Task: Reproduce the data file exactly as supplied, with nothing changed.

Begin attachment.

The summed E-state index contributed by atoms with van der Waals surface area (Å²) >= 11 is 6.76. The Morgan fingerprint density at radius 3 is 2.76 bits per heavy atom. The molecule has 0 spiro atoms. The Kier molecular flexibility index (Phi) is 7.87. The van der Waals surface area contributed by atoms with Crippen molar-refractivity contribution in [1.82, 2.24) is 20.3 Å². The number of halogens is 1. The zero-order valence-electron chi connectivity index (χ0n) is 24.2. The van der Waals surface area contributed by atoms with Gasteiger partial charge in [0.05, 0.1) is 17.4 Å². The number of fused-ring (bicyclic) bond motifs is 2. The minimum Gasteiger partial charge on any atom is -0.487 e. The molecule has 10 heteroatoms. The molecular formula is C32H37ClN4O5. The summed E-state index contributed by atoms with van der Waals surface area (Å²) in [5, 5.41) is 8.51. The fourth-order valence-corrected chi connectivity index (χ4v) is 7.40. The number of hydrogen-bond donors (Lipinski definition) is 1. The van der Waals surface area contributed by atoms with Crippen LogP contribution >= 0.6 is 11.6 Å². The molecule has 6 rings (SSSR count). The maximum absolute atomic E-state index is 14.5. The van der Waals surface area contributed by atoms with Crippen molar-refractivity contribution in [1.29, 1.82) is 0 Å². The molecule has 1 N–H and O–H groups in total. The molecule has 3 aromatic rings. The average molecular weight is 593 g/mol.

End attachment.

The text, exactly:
The summed E-state index contributed by atoms with van der Waals surface area (Å²) >= 11 is 6.76. The Morgan fingerprint density at radius 3 is 2.76 bits per heavy atom. The molecule has 0 spiro atoms. The Kier molecular flexibility index (Phi) is 7.87. The van der Waals surface area contributed by atoms with Crippen molar-refractivity contribution in [1.82, 2.24) is 20.3 Å². The number of halogens is 1. The zero-order valence-electron chi connectivity index (χ0n) is 24.2. The van der Waals surface area contributed by atoms with Gasteiger partial charge in [0.05, 0.1) is 17.4 Å². The number of fused-ring (bicyclic) bond motifs is 2. The minimum Gasteiger partial charge on any atom is -0.487 e. The molecule has 10 heteroatoms. The molecular formula is C32H37ClN4O5. The summed E-state index contributed by atoms with van der Waals surface area (Å²) in [5, 5.41) is 8.51. The fourth-order valence-corrected chi connectivity index (χ4v) is 7.40. The number of hydrogen-bond donors (Lipinski definition) is 1. The van der Waals surface area contributed by atoms with Crippen LogP contribution >= 0.6 is 11.6 Å². The molecule has 6 rings (SSSR count). The maximum absolute atomic E-state index is 14.5. The van der Waals surface area contributed by atoms with Crippen molar-refractivity contribution in [1.29, 1.82) is 0 Å². The molecule has 1 N–H and O–H groups in total. The molecule has 3 aromatic rings. The average molecular weight is 593 g/mol.